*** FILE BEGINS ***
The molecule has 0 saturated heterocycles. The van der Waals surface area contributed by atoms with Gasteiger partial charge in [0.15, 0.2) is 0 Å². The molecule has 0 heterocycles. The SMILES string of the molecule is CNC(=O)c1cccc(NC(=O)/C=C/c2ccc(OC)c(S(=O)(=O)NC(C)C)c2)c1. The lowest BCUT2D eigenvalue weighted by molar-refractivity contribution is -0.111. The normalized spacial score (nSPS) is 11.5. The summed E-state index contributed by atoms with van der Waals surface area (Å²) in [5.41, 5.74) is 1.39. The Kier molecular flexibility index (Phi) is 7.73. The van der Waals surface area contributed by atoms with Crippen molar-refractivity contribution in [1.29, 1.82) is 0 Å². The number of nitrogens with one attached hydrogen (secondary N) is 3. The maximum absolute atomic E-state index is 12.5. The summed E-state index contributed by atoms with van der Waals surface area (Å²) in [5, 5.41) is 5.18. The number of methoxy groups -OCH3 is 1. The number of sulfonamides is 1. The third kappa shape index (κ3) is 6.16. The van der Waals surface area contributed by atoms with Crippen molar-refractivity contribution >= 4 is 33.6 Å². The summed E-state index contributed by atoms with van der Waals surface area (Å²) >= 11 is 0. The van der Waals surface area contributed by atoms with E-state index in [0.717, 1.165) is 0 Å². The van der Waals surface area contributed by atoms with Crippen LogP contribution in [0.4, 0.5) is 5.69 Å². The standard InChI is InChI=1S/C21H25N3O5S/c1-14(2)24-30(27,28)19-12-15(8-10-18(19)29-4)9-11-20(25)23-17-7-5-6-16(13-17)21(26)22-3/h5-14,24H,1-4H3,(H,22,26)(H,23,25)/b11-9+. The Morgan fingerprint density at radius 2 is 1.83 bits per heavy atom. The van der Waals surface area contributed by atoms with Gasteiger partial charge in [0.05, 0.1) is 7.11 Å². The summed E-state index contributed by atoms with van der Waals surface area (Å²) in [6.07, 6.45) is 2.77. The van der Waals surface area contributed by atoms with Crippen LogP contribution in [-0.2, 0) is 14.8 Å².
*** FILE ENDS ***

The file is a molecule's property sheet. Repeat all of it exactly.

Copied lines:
The molecule has 0 saturated heterocycles. The van der Waals surface area contributed by atoms with Gasteiger partial charge in [0.15, 0.2) is 0 Å². The molecule has 0 heterocycles. The SMILES string of the molecule is CNC(=O)c1cccc(NC(=O)/C=C/c2ccc(OC)c(S(=O)(=O)NC(C)C)c2)c1. The lowest BCUT2D eigenvalue weighted by molar-refractivity contribution is -0.111. The normalized spacial score (nSPS) is 11.5. The summed E-state index contributed by atoms with van der Waals surface area (Å²) in [5.41, 5.74) is 1.39. The Kier molecular flexibility index (Phi) is 7.73. The van der Waals surface area contributed by atoms with Crippen molar-refractivity contribution in [1.29, 1.82) is 0 Å². The number of nitrogens with one attached hydrogen (secondary N) is 3. The maximum absolute atomic E-state index is 12.5. The summed E-state index contributed by atoms with van der Waals surface area (Å²) in [5, 5.41) is 5.18. The number of methoxy groups -OCH3 is 1. The number of sulfonamides is 1. The third kappa shape index (κ3) is 6.16. The van der Waals surface area contributed by atoms with Crippen molar-refractivity contribution >= 4 is 33.6 Å². The summed E-state index contributed by atoms with van der Waals surface area (Å²) >= 11 is 0. The van der Waals surface area contributed by atoms with E-state index in [0.717, 1.165) is 0 Å². The van der Waals surface area contributed by atoms with Crippen LogP contribution in [0.4, 0.5) is 5.69 Å². The standard InChI is InChI=1S/C21H25N3O5S/c1-14(2)24-30(27,28)19-12-15(8-10-18(19)29-4)9-11-20(25)23-17-7-5-6-16(13-17)21(26)22-3/h5-14,24H,1-4H3,(H,22,26)(H,23,25)/b11-9+. The Morgan fingerprint density at radius 2 is 1.83 bits per heavy atom. The van der Waals surface area contributed by atoms with Gasteiger partial charge in [0.05, 0.1) is 7.11 Å². The summed E-state index contributed by atoms with van der Waals surface area (Å²) in [6.07, 6.45) is 2.77. The van der Waals surface area contributed by atoms with Crippen LogP contribution in [-0.2, 0) is 14.8 Å².